How Bipolar Disorder Affects Me Creatively.

Chris McCandless

I was diagnosed with Bipolar Disorder not once or twice but three times by three different diagnosticians. One psychiatrist even went so far as to specify my variation as Bipolar I, the extreme flavor. I’ve taken Risperdal in the past but never felt its effect. Lithium made me gain weight, turned me into a human balloon. Lamictal mad my hands shake. Seroquel was worthless. Abilify made me diabetic and turned me into a compulsive gambler. Latuda gave me syncope. I was sitting in the Northgate mall and suddenly I had double vision. For the life of me I couldn’t sync the two images together. When I tried to stand up I just fell back into the seat. Horrible drug. I’ve also briefly experimented with Geodon and Zyprexa. Those were wastes of time. It just seems like antipsychotics refuse to work in my body, or if they do, give me such bad side effects that I eschew them altogether. So what keeps me grounded? Beer. Not the best therapy but at least it works.

So what am I like when I’m in manic mode? Two years ago I turned into Hemingway. I was an unstoppable force when it came to writing. Over a relatively short period of time I wrote two novels, nine novellas, four screenplays, about 40 or 50 short stories, and a handful of poems. My brain just couldn’t slow down. Always click-clacking like a runaway telegraph machine, I was researching and writing in various libraries around the Seattle area like there was no tomorrow. From sun up to sun down, words just effortlessly flowed from me like rain out of the Fountains of Rome.  But then came the crash.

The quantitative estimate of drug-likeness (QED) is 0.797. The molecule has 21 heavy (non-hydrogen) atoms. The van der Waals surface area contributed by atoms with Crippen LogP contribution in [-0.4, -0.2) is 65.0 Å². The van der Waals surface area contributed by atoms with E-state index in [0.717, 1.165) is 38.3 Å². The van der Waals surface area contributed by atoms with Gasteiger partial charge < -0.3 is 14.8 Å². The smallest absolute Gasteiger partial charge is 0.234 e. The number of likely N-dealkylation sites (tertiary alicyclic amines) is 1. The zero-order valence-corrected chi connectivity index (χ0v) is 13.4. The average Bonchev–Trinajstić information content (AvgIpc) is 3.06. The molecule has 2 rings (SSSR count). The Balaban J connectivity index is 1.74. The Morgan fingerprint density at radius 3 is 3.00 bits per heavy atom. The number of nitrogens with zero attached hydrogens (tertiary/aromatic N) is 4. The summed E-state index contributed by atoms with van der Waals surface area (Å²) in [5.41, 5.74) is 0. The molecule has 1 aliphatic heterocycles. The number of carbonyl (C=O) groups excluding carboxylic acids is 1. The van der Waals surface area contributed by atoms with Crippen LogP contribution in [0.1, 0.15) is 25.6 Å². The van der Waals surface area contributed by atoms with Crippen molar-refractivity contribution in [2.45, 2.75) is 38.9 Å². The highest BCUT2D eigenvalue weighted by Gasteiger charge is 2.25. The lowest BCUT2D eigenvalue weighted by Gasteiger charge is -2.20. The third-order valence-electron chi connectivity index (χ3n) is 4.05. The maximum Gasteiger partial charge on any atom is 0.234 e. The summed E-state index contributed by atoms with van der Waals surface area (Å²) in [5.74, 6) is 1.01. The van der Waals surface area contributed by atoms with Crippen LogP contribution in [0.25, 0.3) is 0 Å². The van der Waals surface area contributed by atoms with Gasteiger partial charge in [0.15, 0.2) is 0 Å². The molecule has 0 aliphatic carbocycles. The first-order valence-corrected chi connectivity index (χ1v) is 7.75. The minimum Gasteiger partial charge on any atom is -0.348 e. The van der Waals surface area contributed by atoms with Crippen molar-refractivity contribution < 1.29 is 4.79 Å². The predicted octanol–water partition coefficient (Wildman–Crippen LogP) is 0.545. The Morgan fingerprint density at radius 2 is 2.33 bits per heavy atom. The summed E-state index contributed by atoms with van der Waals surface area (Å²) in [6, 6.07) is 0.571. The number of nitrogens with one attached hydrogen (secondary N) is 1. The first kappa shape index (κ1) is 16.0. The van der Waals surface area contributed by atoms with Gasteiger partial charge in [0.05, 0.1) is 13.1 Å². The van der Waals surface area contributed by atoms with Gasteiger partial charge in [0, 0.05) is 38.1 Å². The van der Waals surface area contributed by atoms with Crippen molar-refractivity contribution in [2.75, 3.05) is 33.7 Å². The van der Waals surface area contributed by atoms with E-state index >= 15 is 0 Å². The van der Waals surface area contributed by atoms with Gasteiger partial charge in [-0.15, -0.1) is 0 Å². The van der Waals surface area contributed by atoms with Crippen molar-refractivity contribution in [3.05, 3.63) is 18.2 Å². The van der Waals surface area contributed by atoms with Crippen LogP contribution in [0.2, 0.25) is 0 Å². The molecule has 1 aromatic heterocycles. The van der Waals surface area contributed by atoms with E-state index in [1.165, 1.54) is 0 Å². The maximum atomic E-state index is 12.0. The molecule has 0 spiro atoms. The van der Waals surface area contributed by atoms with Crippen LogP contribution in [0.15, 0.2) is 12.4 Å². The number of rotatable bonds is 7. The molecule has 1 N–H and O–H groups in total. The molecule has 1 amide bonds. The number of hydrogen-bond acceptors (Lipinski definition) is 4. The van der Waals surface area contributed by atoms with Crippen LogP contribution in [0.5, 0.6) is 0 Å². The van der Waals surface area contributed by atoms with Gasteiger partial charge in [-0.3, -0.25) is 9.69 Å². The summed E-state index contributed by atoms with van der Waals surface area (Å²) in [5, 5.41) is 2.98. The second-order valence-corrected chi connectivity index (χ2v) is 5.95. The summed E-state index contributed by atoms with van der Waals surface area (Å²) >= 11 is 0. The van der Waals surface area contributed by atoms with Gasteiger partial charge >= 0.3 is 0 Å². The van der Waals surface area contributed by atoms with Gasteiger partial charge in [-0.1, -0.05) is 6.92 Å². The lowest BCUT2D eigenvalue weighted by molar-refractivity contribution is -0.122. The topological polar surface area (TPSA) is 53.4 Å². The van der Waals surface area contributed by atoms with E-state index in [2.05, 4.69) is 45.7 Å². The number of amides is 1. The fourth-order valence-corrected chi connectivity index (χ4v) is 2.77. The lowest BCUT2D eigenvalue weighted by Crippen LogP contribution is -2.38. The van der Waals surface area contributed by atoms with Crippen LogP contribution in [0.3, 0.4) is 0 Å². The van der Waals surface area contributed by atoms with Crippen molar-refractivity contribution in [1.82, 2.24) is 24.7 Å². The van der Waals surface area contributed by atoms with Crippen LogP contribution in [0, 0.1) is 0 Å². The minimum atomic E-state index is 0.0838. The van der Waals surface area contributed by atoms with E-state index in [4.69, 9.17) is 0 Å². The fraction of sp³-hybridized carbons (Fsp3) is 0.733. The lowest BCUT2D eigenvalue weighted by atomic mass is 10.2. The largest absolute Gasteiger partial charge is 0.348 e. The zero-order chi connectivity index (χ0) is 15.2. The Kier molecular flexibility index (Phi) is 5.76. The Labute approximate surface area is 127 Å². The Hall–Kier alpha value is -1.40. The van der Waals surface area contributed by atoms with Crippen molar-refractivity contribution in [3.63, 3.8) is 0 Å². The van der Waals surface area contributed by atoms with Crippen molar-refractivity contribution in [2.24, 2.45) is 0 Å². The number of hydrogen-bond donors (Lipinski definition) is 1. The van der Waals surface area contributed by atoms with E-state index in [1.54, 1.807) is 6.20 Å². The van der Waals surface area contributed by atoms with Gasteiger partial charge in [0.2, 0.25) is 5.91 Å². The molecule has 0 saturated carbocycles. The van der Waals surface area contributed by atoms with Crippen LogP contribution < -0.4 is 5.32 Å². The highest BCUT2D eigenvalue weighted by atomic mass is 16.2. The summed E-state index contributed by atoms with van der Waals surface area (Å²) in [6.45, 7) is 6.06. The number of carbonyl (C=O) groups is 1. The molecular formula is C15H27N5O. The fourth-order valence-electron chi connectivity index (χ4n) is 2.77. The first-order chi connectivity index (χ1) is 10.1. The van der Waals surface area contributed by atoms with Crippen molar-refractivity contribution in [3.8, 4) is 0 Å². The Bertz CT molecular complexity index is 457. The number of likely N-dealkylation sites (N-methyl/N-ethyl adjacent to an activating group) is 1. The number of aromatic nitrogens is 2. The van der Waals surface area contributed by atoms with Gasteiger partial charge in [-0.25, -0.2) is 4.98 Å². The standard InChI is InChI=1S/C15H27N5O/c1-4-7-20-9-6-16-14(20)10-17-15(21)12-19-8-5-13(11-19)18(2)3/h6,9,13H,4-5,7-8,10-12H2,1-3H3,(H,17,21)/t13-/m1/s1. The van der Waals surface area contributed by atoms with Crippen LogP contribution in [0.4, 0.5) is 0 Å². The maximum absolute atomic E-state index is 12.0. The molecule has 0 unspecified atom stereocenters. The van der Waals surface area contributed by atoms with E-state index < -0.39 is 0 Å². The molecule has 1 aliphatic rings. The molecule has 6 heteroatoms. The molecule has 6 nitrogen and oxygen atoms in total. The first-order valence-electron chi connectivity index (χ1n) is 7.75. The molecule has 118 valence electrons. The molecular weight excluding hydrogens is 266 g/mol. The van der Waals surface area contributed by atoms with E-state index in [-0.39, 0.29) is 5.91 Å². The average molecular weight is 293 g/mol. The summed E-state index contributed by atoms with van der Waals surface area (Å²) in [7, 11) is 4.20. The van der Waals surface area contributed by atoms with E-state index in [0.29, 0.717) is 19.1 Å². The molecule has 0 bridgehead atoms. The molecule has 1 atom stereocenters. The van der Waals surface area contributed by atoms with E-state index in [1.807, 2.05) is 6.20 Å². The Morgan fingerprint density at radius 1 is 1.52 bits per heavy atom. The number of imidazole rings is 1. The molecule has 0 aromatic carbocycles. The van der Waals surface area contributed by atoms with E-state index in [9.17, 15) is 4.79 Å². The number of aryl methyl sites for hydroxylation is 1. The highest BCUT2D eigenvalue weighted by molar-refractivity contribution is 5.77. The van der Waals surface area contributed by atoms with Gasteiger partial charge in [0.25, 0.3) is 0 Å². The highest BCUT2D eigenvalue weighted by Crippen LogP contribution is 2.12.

Around the time this manic episode subsided, I had begun promoting my various works using the internet and retail stores in Seattle. When I started settling into some kind of depression, my promoting came to a halt. It suddenly didn’t matter if the world knew about my creative output. I turned into the proverbial tortoise yanking its head back into its shell. This cloud of depression has swept over me so strongly that, even though I’m now domiciled, I just can’t find the wherewithal to get my promotional and creative juices flowing again. I isolate to the point I’m turning into Chris McCandless. I’m Alex Supertramp without the Alaskan frontier or the broken down bus. My activity level is nil and I simply just lack the energy. And, yes, I probably sleep too much and think about death way too often as well. I’m guessing this depressive wave will come to and end soon, and man, I can’t wait. I know there’s another story in me waiting to be told.

How I Got Into Punk Rock.

My life hasn’t been an easy one. I suffered abuses of all kinds while growing up in Trinidad & Tobago only to be followed by more abuses when I immigrated to the U.S. You might say that I was an angry person, and trying to wring a smile out of my stone face was probably like trying to climb K2 in the buff.

I was 16 years old and in 11th grade back in 1977. Sitting at home watching the news on TV, the announcer began talking about a new social movement that had hit young London. It was called punk. The kids were loud, reckless and anti-establishment, played and listened to a brand of music that was equally loud, guttural and abrasive, and wore the wildest fashions such as pins through their tattered clothes and faces, spiky hair cuts, and Doc Marten boots. The popular bands at that time were The Damned, The Clash and the Sex Pistols. The report hit me like a ton of bricks. A whole segment of society existed that was angry like me? I’d better give this punk business a looksee.